Real estate market disruption

Castles in the Sand

Is there an algorithm in your future? If you’re planning on buying or selling a house, get ready for the future of real estate.

In a world where technology has remade everything from your morning coffee to tracking your investments, the real estate market has remained very old school. Reams of paperwork are the norm and interaction with local real estate professionals is the custom in most markets around the country. It wasn’t that many years ago when local real estate associations opened up multiple listing access to consumers making practically everyone an informed expert. If the availability of multiple listing properties to everyone was a big step, wait until you see what’s coming down the road.

iBuyer computer platforms have been gradually immersing themselves in the real estate market, offering buyers and sellers practically on-the-spot gratification. An iBuyer is a company that uses technology to make an offer on your home instantly. iBuyers represent a dramatic shift in the way people are buying and selling homes, offering a simpler, more convenient alternative to traditional home sales. Just search iBuyers and you’ll be amazed at the hits you get.

Companies like Knock and Zillow are betting big time on the success of these platforms in a world where everyone is too busy to complete traditional real estate transactions. Knock, for example, helps customers buy a new home, usually an upgraded one, and then stages the old home and gets it on the market right away. There are, of course, fees for this service but for many professional couples, it’s worth it.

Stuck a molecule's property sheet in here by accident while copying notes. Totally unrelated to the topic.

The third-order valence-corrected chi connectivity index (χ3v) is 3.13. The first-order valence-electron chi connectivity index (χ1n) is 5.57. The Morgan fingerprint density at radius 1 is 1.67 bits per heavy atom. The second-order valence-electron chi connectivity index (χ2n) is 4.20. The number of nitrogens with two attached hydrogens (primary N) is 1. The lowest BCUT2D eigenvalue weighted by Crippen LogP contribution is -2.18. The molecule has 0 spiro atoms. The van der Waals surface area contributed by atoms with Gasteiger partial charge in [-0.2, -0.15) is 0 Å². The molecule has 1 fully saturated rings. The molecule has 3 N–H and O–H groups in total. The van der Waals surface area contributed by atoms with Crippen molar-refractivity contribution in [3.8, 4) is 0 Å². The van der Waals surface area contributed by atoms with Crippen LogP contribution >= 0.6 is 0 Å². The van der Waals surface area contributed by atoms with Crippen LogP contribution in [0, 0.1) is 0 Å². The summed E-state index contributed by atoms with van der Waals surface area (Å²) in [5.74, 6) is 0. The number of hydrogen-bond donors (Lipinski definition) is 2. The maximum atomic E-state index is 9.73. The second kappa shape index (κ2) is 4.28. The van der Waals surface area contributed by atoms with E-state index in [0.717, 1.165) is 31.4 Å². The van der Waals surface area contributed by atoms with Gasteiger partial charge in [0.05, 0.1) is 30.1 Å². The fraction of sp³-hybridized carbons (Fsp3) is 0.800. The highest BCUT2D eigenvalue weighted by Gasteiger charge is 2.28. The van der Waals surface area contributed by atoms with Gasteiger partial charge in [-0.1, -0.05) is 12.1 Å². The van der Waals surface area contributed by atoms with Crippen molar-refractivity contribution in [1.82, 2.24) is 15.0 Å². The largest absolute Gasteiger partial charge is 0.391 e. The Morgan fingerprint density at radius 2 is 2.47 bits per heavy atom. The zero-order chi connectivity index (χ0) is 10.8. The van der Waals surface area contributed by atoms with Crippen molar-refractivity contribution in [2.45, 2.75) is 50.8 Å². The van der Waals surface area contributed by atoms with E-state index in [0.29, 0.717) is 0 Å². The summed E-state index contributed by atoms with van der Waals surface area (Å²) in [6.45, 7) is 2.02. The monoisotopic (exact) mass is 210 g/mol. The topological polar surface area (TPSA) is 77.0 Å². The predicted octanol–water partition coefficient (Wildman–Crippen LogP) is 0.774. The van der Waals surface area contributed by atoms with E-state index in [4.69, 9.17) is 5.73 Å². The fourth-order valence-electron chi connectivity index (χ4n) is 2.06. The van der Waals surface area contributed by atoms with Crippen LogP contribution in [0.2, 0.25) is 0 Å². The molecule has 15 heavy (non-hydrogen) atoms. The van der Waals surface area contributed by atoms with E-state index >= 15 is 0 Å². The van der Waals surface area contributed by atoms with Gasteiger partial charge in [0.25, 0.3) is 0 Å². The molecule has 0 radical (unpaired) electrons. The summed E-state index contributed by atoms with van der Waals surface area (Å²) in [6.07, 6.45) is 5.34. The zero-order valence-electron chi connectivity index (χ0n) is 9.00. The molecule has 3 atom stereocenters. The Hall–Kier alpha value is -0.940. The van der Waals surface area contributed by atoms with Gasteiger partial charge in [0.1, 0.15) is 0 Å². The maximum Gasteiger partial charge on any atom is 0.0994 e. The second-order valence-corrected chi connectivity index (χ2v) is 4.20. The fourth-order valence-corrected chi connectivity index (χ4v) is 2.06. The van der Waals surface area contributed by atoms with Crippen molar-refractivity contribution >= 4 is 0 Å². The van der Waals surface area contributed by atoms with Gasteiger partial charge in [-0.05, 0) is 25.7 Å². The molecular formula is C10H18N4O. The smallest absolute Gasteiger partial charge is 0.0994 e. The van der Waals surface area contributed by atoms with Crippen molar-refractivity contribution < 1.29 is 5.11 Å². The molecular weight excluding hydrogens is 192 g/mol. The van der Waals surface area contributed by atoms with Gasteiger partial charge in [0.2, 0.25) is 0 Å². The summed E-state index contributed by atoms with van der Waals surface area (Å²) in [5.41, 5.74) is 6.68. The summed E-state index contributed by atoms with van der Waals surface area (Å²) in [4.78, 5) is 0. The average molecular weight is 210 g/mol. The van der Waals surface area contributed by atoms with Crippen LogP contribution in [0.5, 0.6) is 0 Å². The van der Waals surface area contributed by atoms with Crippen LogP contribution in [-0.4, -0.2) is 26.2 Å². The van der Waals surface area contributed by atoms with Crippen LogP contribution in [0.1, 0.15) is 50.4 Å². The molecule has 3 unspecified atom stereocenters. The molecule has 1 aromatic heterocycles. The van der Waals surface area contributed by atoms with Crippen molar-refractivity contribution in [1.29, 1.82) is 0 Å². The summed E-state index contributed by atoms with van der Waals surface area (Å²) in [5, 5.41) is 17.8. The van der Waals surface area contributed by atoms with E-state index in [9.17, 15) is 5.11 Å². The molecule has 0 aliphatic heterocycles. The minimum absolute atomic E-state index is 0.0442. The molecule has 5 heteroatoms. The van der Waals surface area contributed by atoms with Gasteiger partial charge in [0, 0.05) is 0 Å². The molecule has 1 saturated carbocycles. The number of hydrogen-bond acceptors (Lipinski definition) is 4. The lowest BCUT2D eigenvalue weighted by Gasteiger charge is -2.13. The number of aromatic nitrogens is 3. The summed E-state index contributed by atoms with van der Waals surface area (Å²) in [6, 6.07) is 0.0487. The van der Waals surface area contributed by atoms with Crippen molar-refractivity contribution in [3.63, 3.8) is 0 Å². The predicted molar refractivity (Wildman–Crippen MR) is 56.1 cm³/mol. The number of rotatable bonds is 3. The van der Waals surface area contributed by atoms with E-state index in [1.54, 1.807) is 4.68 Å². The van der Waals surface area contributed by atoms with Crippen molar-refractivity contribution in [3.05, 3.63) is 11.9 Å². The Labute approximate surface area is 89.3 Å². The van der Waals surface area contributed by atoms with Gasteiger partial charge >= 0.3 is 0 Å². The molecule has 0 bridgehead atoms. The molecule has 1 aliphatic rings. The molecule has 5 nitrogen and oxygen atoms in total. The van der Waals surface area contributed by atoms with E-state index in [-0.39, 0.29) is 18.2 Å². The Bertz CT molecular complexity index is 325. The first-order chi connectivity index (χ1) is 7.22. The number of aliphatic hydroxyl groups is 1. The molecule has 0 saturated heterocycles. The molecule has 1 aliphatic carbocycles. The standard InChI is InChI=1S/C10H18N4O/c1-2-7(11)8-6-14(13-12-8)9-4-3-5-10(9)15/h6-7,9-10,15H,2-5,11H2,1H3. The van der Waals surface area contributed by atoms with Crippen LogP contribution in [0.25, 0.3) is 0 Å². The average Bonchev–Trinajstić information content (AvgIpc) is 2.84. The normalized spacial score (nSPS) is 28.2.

Zillow and others buy the property after an appraisal and the sellers move on without the hassle of selling. So far Zillow is moving along with its business plan, buying more than 1,500 homes in the second quarter of the year.

Then we have startups who are offering people with good income but not so good credit a way to get into a home. Divvy Homes buys homes then rents the homes to their clients so they can have a place to live, pay rent and build equity towards eventual ownership. This is an idea that has its roots in the real estate industry known as rent with an option to buy, which was a private contract between two parties. It worked for many buyers and sellers in the pre-tech world, especially for difficult-to-sell properties.

Now Divvy and others like Flyhomes are offering high tech plans to fill a need aimed at first-time buyers who are probably already renters. It’s not uncommon for first-time buyers to be faced with student loan debt and little or no savings while they’re getting their careers up and running.

Divvy’s plan is to charge monthly rent with about 20% of the monthly payment going toward equity to buy the property. The monthly rent is higher than what the going rate for a similar rental would be, but equity is being built. Naturally, Divvy makes most of their money from the rent paid.

Flyhomes offers a full-service brokerage, buys the homes for cash giving their clients an edge and then underwrites the potential mortgage. Naturally, there are fees attached to this as well as traditional real estate brokerage commissions.

Ask five different real estate agents what your home is worth and you’ll get five completely different answers. Ask an algorithm what your home is worth and you’ll at least get one answer which may or may not be correct. No matter how you feel about technology getting involved in real estate, we can all agree that it’s definitely a disruption.

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